• Bam
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      15254 posts Send Private Message

      Two weeks is practically nothing when it comes to gaining the trust of a rabbit that isnt a very young baby. Rabbits are low in the food chain and many species of predators, both birds and land-living are out to get them, day and night. If your girl was of a more trusting nature, she would not have lasted many days in the wild.

      Young rabbits tend to be great escape artists. Your rabbit is most likely young.

      It’s great that you have rat experience ☺ That will be useful, even if rats and rabbits have many differences.

      We’d love to hear how you get along, and we’ll be very happy to try and help!


    • DanaNM
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      I agree that 2 weeks is nothing in rabbit land! And accepting any petting or food means you are well on your way. Rabbits that are truly feral usually aren’t possible to catch. And I agree that being in a safe home is wonderful for her. In time, if you have the ability, she may appreciate having a bonded companion, but that’s something you can think about down the road.

      My best tip for earning the trust of a rabbit is to play “hard to get”. So you can spend a lot of time on the floor with her, but pretend to ignore her for the most part. You can still hand feed etc, but don’t worry about trying to cuddle or pet her yet. Usually when a bun is comfortable relaxing near you it means they are ready to consider some nose rubs. Minimizing how often you have to pick her up will also help.

      I also agree that free-roam is awesome, but she will feel safer with a “home base”, such as a pen that is kept open most of the time but has her litter box, a hide, etc..

      . . . The answers provided in this discussion are for general guideline purposes only. The information is not intended to diagnose or treat your pet. Seek the advice of your veterinarian or a qualified behaviorist.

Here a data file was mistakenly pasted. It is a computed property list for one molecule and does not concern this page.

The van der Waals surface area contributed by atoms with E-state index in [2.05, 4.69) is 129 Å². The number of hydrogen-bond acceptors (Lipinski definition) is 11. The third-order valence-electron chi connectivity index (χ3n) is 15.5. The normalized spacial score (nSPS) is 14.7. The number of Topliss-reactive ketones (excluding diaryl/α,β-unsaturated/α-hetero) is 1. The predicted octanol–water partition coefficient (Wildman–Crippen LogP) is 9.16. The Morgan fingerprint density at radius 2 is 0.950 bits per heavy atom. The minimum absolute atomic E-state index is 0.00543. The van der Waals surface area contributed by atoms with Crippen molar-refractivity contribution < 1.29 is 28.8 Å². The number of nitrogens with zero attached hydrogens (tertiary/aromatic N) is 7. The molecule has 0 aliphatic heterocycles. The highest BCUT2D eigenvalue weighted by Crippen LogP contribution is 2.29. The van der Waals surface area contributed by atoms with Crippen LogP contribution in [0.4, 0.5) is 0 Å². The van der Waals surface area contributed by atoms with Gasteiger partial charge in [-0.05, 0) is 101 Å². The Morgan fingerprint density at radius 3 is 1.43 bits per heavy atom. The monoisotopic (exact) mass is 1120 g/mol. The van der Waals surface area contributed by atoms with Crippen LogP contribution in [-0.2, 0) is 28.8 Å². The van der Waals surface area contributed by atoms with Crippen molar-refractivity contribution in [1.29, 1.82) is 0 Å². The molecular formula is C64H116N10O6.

• BZOO
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      My sister found a rabbit in the park.  She warmed up pretty quickly.  Lots of love goes a long way.  Good luck and have fun!

      On a similar note, I once found a pregnant rat in the park.  She practically ran up my leg…. please take me home!!  Of course I did, she was very sweet.


    • DanaNM
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      6185 posts Send Private Message

      BZOO you are practically Dr. Doolittle! 😀

      Not many people would respond happily if a rat ran up their leg in a park, lol! (But if it was obviously domestic I may have done the same, I know they are wonderful pets!)

      . . . The answers provided in this discussion are for general guideline purposes only. The information is not intended to diagnose or treat your pet. Seek the advice of your veterinarian or a qualified behaviorist.  


      • BZOO
        Participant
        177 posts Send Private Message

        We’ve even nursed a few Praying Mantis back to life.  Let them live on a table of house plants and give them a cricket and a drop of water.

        I draw the line at most bugs and coyotes.

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Forum HOUSE RABBIT Q & A Adopted a Stray Rabbit